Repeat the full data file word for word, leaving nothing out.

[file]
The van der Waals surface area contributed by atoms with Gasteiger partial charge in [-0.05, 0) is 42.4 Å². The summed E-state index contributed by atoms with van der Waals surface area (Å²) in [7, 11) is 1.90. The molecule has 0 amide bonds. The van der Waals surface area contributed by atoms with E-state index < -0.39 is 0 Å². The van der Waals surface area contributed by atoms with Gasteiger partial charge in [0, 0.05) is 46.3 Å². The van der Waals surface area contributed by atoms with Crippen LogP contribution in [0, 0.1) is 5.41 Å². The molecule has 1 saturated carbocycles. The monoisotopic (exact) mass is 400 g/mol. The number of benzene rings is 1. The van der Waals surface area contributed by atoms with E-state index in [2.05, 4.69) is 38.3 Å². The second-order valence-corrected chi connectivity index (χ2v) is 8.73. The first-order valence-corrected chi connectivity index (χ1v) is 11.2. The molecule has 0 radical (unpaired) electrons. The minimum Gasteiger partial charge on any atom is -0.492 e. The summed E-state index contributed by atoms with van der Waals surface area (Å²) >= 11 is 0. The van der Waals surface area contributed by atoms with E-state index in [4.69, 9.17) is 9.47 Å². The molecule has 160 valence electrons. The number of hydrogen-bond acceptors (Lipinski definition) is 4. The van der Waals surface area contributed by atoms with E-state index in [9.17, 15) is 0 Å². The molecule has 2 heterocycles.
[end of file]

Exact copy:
The van der Waals surface area contributed by atoms with Gasteiger partial charge in [-0.05, 0) is 42.4 Å². The summed E-state index contributed by atoms with van der Waals surface area (Å²) in [7, 11) is 1.90. The molecule has 0 amide bonds. The van der Waals surface area contributed by atoms with E-state index < -0.39 is 0 Å². The van der Waals surface area contributed by atoms with Gasteiger partial charge in [0, 0.05) is 46.3 Å². The van der Waals surface area contributed by atoms with Crippen LogP contribution in [0, 0.1) is 5.41 Å². The molecule has 1 saturated carbocycles. The monoisotopic (exact) mass is 400 g/mol. The number of benzene rings is 1. The van der Waals surface area contributed by atoms with E-state index in [2.05, 4.69) is 38.3 Å². The second-order valence-corrected chi connectivity index (χ2v) is 8.73. The first-order valence-corrected chi connectivity index (χ1v) is 11.2. The molecule has 0 radical (unpaired) electrons. The minimum Gasteiger partial charge on any atom is -0.492 e. The summed E-state index contributed by atoms with van der Waals surface area (Å²) >= 11 is 0. The van der Waals surface area contributed by atoms with E-state index in [4.69, 9.17) is 9.47 Å². The molecule has 160 valence electrons. The number of hydrogen-bond acceptors (Lipinski definition) is 4. The van der Waals surface area contributed by atoms with E-state index in [9.17, 15) is 0 Å². The molecule has 2 heterocycles.